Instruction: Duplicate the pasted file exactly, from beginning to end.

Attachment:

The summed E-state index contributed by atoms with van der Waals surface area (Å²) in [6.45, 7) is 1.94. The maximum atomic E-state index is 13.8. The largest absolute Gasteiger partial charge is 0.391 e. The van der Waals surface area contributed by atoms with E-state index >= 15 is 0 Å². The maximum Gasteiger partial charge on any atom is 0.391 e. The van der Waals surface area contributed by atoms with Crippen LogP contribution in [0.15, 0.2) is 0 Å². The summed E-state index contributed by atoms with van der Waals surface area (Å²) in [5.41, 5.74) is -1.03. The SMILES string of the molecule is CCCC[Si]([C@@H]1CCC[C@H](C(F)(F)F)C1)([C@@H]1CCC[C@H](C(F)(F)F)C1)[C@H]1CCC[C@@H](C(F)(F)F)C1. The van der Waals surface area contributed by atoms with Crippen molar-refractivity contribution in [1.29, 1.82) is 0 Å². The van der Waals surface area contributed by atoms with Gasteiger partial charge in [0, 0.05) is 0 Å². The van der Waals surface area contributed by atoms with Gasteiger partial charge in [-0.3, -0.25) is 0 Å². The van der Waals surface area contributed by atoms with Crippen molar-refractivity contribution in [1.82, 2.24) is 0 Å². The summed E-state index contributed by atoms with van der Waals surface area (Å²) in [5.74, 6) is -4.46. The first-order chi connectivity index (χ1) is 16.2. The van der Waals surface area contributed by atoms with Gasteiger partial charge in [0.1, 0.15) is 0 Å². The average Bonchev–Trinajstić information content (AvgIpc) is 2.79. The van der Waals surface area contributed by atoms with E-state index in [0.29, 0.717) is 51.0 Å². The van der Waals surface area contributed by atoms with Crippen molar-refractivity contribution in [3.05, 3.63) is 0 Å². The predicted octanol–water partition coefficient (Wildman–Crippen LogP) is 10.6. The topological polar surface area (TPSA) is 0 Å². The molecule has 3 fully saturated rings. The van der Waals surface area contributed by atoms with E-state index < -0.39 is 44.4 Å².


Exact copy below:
The summed E-state index contributed by atoms with van der Waals surface area (Å²) in [6.45, 7) is 1.94. The maximum atomic E-state index is 13.8. The largest absolute Gasteiger partial charge is 0.391 e. The van der Waals surface area contributed by atoms with E-state index >= 15 is 0 Å². The maximum Gasteiger partial charge on any atom is 0.391 e. The van der Waals surface area contributed by atoms with Crippen LogP contribution in [0.15, 0.2) is 0 Å². The summed E-state index contributed by atoms with van der Waals surface area (Å²) in [5.41, 5.74) is -1.03. The SMILES string of the molecule is CCCC[Si]([C@@H]1CCC[C@H](C(F)(F)F)C1)([C@@H]1CCC[C@H](C(F)(F)F)C1)[C@H]1CCC[C@@H](C(F)(F)F)C1. The van der Waals surface area contributed by atoms with Crippen molar-refractivity contribution in [1.29, 1.82) is 0 Å². The van der Waals surface area contributed by atoms with Gasteiger partial charge in [0, 0.05) is 0 Å². The van der Waals surface area contributed by atoms with Gasteiger partial charge in [-0.3, -0.25) is 0 Å². The van der Waals surface area contributed by atoms with Crippen molar-refractivity contribution in [1.82, 2.24) is 0 Å². The summed E-state index contributed by atoms with van der Waals surface area (Å²) in [5.74, 6) is -4.46. The first-order chi connectivity index (χ1) is 16.2. The van der Waals surface area contributed by atoms with Gasteiger partial charge in [0.1, 0.15) is 0 Å². The average Bonchev–Trinajstić information content (AvgIpc) is 2.79. The van der Waals surface area contributed by atoms with E-state index in [0.29, 0.717) is 51.0 Å². The van der Waals surface area contributed by atoms with Crippen molar-refractivity contribution in [3.05, 3.63) is 0 Å². The predicted octanol–water partition coefficient (Wildman–Crippen LogP) is 10.6. The topological polar surface area (TPSA) is 0 Å². The molecule has 3 fully saturated rings. The van der Waals surface area contributed by atoms with E-state index < -0.39 is 44.4 Å².